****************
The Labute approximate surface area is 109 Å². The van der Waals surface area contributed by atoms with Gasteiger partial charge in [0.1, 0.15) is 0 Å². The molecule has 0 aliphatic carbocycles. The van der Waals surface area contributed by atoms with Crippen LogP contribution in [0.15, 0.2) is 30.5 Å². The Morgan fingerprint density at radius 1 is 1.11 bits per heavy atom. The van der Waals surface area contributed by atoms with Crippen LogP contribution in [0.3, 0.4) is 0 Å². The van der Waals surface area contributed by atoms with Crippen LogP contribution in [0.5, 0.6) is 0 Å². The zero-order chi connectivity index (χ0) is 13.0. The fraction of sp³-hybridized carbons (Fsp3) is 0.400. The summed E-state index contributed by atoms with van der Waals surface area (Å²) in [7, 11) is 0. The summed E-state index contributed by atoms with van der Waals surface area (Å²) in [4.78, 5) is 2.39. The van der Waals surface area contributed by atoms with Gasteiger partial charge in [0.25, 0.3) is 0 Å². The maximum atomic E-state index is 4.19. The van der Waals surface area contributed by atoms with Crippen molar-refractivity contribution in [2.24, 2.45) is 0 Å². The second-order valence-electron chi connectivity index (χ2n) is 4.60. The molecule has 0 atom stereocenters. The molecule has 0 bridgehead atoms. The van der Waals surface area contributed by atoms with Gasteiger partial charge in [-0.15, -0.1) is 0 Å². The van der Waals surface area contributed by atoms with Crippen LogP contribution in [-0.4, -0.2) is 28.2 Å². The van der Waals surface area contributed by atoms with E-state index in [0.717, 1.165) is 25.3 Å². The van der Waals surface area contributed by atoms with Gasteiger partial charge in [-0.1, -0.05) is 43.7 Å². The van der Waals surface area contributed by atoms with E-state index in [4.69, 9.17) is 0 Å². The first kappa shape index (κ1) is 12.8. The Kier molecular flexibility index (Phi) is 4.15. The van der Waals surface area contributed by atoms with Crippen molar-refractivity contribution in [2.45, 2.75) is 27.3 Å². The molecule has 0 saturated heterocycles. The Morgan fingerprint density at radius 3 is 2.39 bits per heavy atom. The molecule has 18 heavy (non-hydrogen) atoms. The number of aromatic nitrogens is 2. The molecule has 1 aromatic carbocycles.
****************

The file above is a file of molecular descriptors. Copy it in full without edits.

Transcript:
The Labute approximate surface area is 109 Å². The van der Waals surface area contributed by atoms with Gasteiger partial charge in [0.1, 0.15) is 0 Å². The molecule has 0 aliphatic carbocycles. The van der Waals surface area contributed by atoms with Crippen LogP contribution in [0.15, 0.2) is 30.5 Å². The Morgan fingerprint density at radius 1 is 1.11 bits per heavy atom. The van der Waals surface area contributed by atoms with Crippen LogP contribution in [0.3, 0.4) is 0 Å². The van der Waals surface area contributed by atoms with Crippen LogP contribution in [0.5, 0.6) is 0 Å². The zero-order chi connectivity index (χ0) is 13.0. The fraction of sp³-hybridized carbons (Fsp3) is 0.400. The summed E-state index contributed by atoms with van der Waals surface area (Å²) in [7, 11) is 0. The summed E-state index contributed by atoms with van der Waals surface area (Å²) in [4.78, 5) is 2.39. The van der Waals surface area contributed by atoms with Gasteiger partial charge in [0.25, 0.3) is 0 Å². The maximum atomic E-state index is 4.19. The van der Waals surface area contributed by atoms with Crippen molar-refractivity contribution in [2.24, 2.45) is 0 Å². The second-order valence-electron chi connectivity index (χ2n) is 4.60. The molecule has 0 atom stereocenters. The molecule has 0 bridgehead atoms. The van der Waals surface area contributed by atoms with Gasteiger partial charge in [-0.15, -0.1) is 0 Å². The van der Waals surface area contributed by atoms with Crippen LogP contribution in [-0.4, -0.2) is 28.2 Å². The van der Waals surface area contributed by atoms with E-state index in [0.717, 1.165) is 25.3 Å². The van der Waals surface area contributed by atoms with Gasteiger partial charge in [-0.1, -0.05) is 43.7 Å². The van der Waals surface area contributed by atoms with E-state index in [4.69, 9.17) is 0 Å². The first kappa shape index (κ1) is 12.8. The Kier molecular flexibility index (Phi) is 4.15. The van der Waals surface area contributed by atoms with Crippen molar-refractivity contribution in [2.45, 2.75) is 27.3 Å². The molecule has 0 saturated heterocycles. The Morgan fingerprint density at radius 3 is 2.39 bits per heavy atom. The molecule has 18 heavy (non-hydrogen) atoms. The number of aromatic nitrogens is 2. The molecule has 1 aromatic carbocycles.